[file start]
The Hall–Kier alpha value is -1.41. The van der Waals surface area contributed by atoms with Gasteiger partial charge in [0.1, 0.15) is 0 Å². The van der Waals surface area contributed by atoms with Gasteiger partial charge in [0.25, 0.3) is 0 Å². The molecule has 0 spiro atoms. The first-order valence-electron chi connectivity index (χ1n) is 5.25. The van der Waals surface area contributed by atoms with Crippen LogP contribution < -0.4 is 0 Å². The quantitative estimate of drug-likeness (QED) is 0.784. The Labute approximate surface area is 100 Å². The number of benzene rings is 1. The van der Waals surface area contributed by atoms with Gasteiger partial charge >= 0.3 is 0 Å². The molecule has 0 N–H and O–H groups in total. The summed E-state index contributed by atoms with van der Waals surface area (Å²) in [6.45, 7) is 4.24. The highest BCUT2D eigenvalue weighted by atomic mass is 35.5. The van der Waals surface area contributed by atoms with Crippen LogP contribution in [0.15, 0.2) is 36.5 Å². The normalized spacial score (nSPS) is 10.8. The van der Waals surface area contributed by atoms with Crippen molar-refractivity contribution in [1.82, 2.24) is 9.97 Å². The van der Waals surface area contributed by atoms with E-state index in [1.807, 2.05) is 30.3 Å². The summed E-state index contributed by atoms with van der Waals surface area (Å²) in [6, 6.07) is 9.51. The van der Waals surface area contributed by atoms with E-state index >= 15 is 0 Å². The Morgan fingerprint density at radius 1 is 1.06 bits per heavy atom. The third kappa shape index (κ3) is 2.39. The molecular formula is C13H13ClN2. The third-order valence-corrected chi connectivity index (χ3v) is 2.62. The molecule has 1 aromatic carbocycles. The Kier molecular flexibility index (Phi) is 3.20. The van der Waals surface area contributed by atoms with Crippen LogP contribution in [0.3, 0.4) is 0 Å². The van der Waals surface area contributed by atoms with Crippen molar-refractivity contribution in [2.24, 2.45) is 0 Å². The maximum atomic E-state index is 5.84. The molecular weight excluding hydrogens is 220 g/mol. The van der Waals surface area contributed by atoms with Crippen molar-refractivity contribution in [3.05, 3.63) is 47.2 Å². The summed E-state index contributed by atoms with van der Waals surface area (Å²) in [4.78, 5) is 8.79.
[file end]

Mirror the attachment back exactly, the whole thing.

The Hall–Kier alpha value is -1.41. The van der Waals surface area contributed by atoms with Gasteiger partial charge in [0.1, 0.15) is 0 Å². The van der Waals surface area contributed by atoms with Gasteiger partial charge in [0.25, 0.3) is 0 Å². The molecule has 0 spiro atoms. The first-order valence-electron chi connectivity index (χ1n) is 5.25. The van der Waals surface area contributed by atoms with Crippen LogP contribution < -0.4 is 0 Å². The quantitative estimate of drug-likeness (QED) is 0.784. The Labute approximate surface area is 100 Å². The number of benzene rings is 1. The van der Waals surface area contributed by atoms with Gasteiger partial charge >= 0.3 is 0 Å². The molecule has 0 N–H and O–H groups in total. The summed E-state index contributed by atoms with van der Waals surface area (Å²) in [6.45, 7) is 4.24. The highest BCUT2D eigenvalue weighted by atomic mass is 35.5. The van der Waals surface area contributed by atoms with Crippen LogP contribution in [0.15, 0.2) is 36.5 Å². The normalized spacial score (nSPS) is 10.8. The van der Waals surface area contributed by atoms with Crippen molar-refractivity contribution in [1.82, 2.24) is 9.97 Å². The van der Waals surface area contributed by atoms with E-state index in [1.807, 2.05) is 30.3 Å². The summed E-state index contributed by atoms with van der Waals surface area (Å²) in [6, 6.07) is 9.51. The van der Waals surface area contributed by atoms with E-state index >= 15 is 0 Å². The Morgan fingerprint density at radius 1 is 1.06 bits per heavy atom. The third kappa shape index (κ3) is 2.39. The molecular formula is C13H13ClN2. The third-order valence-corrected chi connectivity index (χ3v) is 2.62. The molecule has 1 aromatic carbocycles. The Kier molecular flexibility index (Phi) is 3.20. The van der Waals surface area contributed by atoms with Crippen LogP contribution in [0.3, 0.4) is 0 Å². The van der Waals surface area contributed by atoms with Crippen molar-refractivity contribution in [2.24, 2.45) is 0 Å². The maximum atomic E-state index is 5.84. The molecular weight excluding hydrogens is 220 g/mol. The van der Waals surface area contributed by atoms with Crippen molar-refractivity contribution in [3.05, 3.63) is 47.2 Å². The summed E-state index contributed by atoms with van der Waals surface area (Å²) in [4.78, 5) is 8.79.